Risk-based Testing: Key Strategy for Complex and Business-critical Software Development Projects

Developing bug-free software, especially for complex and mission-critical applications, is always a challenge. However, quality assurance in software development has evolved to the point where the number of system defects can be significantly reduced.

In enterprise projects, specification-based, efficiency-based, and structure-based test design methods have dominated. However, risk-based testing has played a minor role. Given the increasing complexity and scope of software, the question arises under what conditions risk-based testing could play a greater role.

Risk-based testing, as defined in the ISTQB glossary, focuses on risk types and levels when selecting, prioritizing and applying test activities and resources. The strength of risk-based testing lies in the targeted detection of defects in system or software components with the highest risk. Efficient control of test activities such as test specification, test scripting and test execution enables a focused test strategy. Transparent communication throughout the process, involving project managers, customers and other stakeholders, contributes to excellent results.

Weaknesses of risk-based testing

However, risk-based testing also has weaknesses, particularly in the identification and selection of tests to be performed. The approach is not sufficiently systematic, and the quality of the results often depends heavily on the person selecting the tests. Transparent communication alone cannot completely prevent major errors in test selection. As a result, test results are often only partially meaningful, especially when they are predominantly positive.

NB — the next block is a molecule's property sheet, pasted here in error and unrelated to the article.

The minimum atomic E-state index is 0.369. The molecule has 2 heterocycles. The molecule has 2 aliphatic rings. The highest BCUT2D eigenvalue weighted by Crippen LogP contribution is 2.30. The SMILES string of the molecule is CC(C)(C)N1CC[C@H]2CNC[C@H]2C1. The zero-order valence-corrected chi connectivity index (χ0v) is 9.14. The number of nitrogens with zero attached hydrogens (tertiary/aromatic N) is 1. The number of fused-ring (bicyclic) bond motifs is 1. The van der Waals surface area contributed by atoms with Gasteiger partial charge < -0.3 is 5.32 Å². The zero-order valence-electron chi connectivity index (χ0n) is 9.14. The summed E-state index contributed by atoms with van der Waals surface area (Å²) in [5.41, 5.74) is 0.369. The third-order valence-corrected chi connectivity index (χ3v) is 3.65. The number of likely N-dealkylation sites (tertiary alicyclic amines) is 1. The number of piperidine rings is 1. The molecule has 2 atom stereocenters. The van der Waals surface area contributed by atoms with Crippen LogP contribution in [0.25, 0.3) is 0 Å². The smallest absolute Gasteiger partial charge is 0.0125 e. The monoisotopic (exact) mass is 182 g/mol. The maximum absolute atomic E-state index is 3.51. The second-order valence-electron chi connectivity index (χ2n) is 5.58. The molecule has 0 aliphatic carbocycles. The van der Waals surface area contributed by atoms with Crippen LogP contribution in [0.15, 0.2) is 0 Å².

To systematize test selection and fully leverage the strengths of risk-based testing, new tool-based approaches rely on robust and traceable data. This data comes from a variety of sources, such as versioning tools, bug reporting tools, and structural code coverage tools. Systematic analysis of this data enables the creation and execution of high-priority tests. After the initial execution, the results can be systematically analyzed and tests can be added as needed.

When is risk-based testing suitable?

Overall, risk-based test design methods are recommended for various application scenarios. They are particularly useful for testing very large, complex software systems, and in situations where critical success aspects cannot be efficiently defined with requirements. Risk-based test design methods are also useful in situations where rapid feedback on software changes is required, where the execution of all tests takes longer than one night, and in safety-critical software systems in the early stages of development.

As the complexity of technical systems continues to increase, software development will continue to play a critical role. In the long term, risk-based testing may become increasingly important, especially if the new tool-supported approaches can be successfully implemented in practice.

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